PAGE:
Generators are the most abused mechanical device installed on board most boats. If the generator is properly maintained and slightly pampered it will run well, but the occasional breakdown is always to be expected. Repairing these breakdowns can be accomplished by most boat owners.

The purchase of a shop manual for your unit and a high-quality digital multimeter are the first steps in the repair process. It is beyond the scope of this article to list all the repair steps of even the most popular brands of generators. Each manufacturer uses different controls and circuitry to maintain the peak performance of their units.

One area many manufacturers now have in common is the use of circuit boards for most of the control functions. If a certain aspect of the unit is malfunctioning, a circuit board change may be the required repair. While this saves time and labor cost, the boards are far more expensive than the old-style contacts or solenoids.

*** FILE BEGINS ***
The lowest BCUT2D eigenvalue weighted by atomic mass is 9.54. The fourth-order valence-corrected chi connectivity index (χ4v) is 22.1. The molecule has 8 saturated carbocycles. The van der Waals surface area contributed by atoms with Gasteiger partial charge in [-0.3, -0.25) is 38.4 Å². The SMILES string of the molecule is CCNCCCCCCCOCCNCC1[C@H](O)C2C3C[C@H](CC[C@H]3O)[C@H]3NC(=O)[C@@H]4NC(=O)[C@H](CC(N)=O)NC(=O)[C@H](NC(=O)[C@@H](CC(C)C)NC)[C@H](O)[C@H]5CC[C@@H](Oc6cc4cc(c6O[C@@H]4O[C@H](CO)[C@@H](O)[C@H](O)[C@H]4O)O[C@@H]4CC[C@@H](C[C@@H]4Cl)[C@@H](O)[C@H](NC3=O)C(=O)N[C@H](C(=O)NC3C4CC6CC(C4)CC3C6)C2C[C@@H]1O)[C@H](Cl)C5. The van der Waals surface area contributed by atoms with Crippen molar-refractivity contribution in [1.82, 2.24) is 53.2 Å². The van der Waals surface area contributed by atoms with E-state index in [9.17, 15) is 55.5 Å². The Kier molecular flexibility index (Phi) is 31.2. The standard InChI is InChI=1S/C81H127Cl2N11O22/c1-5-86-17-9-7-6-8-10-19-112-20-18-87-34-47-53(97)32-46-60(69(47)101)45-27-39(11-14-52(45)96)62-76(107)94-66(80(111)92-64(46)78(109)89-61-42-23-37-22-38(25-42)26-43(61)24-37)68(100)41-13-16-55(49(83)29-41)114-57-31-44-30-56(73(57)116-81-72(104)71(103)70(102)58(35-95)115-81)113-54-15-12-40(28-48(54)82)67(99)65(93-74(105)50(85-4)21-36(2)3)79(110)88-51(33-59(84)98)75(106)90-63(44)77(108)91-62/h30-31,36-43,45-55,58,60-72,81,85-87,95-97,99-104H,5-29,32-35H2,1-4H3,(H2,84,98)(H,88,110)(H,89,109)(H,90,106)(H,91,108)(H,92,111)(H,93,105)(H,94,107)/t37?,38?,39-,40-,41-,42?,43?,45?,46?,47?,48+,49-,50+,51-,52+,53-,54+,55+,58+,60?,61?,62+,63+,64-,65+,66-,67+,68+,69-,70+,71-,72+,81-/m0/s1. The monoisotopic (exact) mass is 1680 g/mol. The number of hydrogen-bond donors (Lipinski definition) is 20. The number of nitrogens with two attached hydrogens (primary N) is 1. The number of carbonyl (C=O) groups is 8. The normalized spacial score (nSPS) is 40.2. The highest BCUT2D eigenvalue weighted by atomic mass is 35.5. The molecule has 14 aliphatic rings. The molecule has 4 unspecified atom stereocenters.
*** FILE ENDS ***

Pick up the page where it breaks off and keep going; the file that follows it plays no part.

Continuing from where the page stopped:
The replacement process for a control board will be relatively simple, consisting of removing one board and installing the new board. The diagnostic process may be somewhat more difficult, but, with the proper meter and a few phone calls to the tech support line, the offending component can be recognized and replaced without difficulty.

After the unit is installed, routine maintenance can be accomplished using the shop manual for the unit and many of the same procedures as are used for the main engine maintenance. Importance of maintenance